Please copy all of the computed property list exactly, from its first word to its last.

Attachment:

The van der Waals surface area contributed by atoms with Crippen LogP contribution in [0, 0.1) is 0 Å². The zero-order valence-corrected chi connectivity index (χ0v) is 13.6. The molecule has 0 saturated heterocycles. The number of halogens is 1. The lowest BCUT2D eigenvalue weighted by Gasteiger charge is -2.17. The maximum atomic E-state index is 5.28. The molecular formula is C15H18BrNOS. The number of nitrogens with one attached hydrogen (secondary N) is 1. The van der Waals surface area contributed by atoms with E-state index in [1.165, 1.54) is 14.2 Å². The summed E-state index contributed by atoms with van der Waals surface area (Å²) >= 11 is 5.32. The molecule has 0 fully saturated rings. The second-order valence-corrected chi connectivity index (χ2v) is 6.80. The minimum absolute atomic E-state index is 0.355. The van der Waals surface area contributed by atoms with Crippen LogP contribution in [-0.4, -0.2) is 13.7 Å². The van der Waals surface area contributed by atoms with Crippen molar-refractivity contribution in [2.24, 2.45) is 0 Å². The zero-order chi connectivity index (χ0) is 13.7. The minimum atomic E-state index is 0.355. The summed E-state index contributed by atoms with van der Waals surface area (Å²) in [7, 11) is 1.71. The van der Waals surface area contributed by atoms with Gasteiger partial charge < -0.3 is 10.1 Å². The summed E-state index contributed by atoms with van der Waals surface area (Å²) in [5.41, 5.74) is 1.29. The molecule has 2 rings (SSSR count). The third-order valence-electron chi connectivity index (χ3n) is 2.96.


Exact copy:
The van der Waals surface area contributed by atoms with Crippen LogP contribution in [0, 0.1) is 0 Å². The zero-order valence-corrected chi connectivity index (χ0v) is 13.6. The molecule has 0 saturated heterocycles. The number of halogens is 1. The lowest BCUT2D eigenvalue weighted by Gasteiger charge is -2.17. The maximum atomic E-state index is 5.28. The molecular formula is C15H18BrNOS. The number of nitrogens with one attached hydrogen (secondary N) is 1. The van der Waals surface area contributed by atoms with E-state index in [1.165, 1.54) is 14.2 Å². The summed E-state index contributed by atoms with van der Waals surface area (Å²) >= 11 is 5.32. The molecule has 0 fully saturated rings. The second-order valence-corrected chi connectivity index (χ2v) is 6.80. The minimum absolute atomic E-state index is 0.355. The van der Waals surface area contributed by atoms with Crippen LogP contribution in [-0.4, -0.2) is 13.7 Å². The van der Waals surface area contributed by atoms with Crippen molar-refractivity contribution in [2.24, 2.45) is 0 Å². The zero-order chi connectivity index (χ0) is 13.7. The minimum atomic E-state index is 0.355. The summed E-state index contributed by atoms with van der Waals surface area (Å²) in [7, 11) is 1.71. The van der Waals surface area contributed by atoms with Gasteiger partial charge < -0.3 is 10.1 Å². The summed E-state index contributed by atoms with van der Waals surface area (Å²) in [5.41, 5.74) is 1.29. The molecule has 2 rings (SSSR count). The third-order valence-electron chi connectivity index (χ3n) is 2.96.